Do you ever wonder if you will make career strides in the workplace as a woman? Is it necessary to compete as your male counterparts do, adopting the nature they exhibit in order to succeed? Do you have to act like a man to succeed at work?
According to McKinsey & Company, studies on the impact that diversity of employees has in corporate America have shown surprising results. Corporations have achieved significant financial and productive gains to their companies when they are diverse. With racial, ethnical, and gender diversity they have achieved 15 to 35 percent more success. This type of workforce brings with it a range of talents, natures, and life experience. If we, as women, disguise our nature to emulate that of our male counterparts, we are not bringing the best of our abilities to our job.
Many sides of a woman’s strength are found in her nature. That is demonstrated in the workplace as clearly as any other place in life.
According to an article in Forbes, women are usually more effective in networking because they’re naturally better at building relationships. They listen well and have a desire to help, and in doing so they develop trust. Relationship building is also critical to team building. All business entities function best when they act as a team, one unit heading toward the same goal. The only way to build a successful team is through the building of relationships—something we are capable of excelling at.
Women are instinctually better at understanding humanity. There have been multiple times in my husband and my businesses where we met with someone for the first time walking away with a different take. He believed what was presented to us as true and honest. I, on the other hand, knew we couldn’t trust the person at their word. It didn’t take long for my instinct to be factored into our moving forward because it was proven right more than once. My ability to read a person past their words was mixed into my husband’s ability to see the big picture. It made us better at what we did.
If we, as women, disguise our nature to emulate that of our male counterparts, we are not bringing the best of our abilities to our job.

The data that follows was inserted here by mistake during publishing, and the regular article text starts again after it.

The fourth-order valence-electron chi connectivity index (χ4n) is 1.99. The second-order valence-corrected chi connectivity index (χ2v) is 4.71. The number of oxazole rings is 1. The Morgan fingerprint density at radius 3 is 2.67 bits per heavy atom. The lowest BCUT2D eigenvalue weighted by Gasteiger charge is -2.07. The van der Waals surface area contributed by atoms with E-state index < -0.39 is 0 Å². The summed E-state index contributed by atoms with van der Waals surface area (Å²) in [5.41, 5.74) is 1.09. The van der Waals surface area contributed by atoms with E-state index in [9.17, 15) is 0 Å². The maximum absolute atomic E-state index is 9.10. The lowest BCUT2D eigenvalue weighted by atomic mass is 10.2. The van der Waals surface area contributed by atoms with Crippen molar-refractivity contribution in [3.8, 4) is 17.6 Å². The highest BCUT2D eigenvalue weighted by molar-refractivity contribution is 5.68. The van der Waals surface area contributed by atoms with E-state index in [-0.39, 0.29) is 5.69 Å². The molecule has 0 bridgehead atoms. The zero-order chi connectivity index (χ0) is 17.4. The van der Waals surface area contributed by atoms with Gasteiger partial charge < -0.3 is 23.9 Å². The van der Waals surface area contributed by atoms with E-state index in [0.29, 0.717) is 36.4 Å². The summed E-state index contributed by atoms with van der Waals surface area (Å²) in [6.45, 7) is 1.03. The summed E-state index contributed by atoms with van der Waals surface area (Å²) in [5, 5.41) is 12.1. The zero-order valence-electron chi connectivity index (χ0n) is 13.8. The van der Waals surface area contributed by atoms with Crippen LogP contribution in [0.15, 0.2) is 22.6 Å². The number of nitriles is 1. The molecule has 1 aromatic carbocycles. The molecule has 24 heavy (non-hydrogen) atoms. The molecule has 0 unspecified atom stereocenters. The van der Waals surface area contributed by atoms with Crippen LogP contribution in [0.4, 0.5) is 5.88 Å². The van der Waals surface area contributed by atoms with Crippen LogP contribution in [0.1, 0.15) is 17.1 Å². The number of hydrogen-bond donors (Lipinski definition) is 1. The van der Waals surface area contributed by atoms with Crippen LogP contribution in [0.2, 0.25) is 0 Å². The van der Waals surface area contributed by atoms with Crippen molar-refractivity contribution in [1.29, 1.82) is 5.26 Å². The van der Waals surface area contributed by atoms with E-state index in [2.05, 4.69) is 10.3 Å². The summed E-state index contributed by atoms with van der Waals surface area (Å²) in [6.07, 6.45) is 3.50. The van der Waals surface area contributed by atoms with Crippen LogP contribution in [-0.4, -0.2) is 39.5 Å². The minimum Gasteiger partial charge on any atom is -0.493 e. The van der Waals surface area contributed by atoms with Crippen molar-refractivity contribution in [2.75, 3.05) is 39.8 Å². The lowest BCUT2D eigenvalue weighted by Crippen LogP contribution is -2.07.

Whether we are single or a married, career woman, with children at home or not, we bring real life into the workplace. We understand the marketplace because we do the grocery shopping, take the kids to soccer practice, buy the school supplies, budget for girl trips on our limited vacation days with a fixed budget. The diversity of our real life brings with it invaluable wisdom.
Because we are generally great at multitasking and we have the ability to view a problem from a diverse set of angles. We can quickly assess need, action, and impact while sitting at our computer drafting an email.
Women understand the importance of meaning and purpose. We often drown in the emotions caught between our desires to do a job well while caring for our family. But that means we know what matters, which in the workplace can set priorities that bring success to the projects we are tackling, bringing both focus and efficiency.
The diversity of our real life brings with it invaluable wisdom.
These are just a few of our natural strengths, there really are many more. So why do we feel the need to act like men when acting like a woman brings success at work?
I think there are two possible answers which make us react this way.
The first is that it’s what we’ve been told. Whether it’s in the wardrobe that is suggested or the women who have spoken out regarding the difficulty of being a woman in the workplace, we have been both vocally and subliminally told it is a necessary act to succeed.
The second is there can be real resistance in the marketplace to elevating a woman through the ranks. The boys club that has existed can’t burp, scratch, and tell an inappropriate joke if a girl has joined. Or at least they shouldn’t. Or at least it will make them a bit uncomfortable, which they don’t want. But neither of those should deter us.
If we can’t work with them, we will work around them. To do that we need to bring the best of who we are as we enter the door. Our unique strengths are the very things that will set us apart. We will look different than our male counterparts because we are. The diversity our gender offers creates added value and added opportunity.
These studies done from 1999 to date display that fact. They were commissioned by the same corporate America that the study impacts so they are being discussed in the marketplace. So bring that diversity to your workplace and quit trying to act like a man. Because acting like a woman with grit and grace certainly will set you apart.
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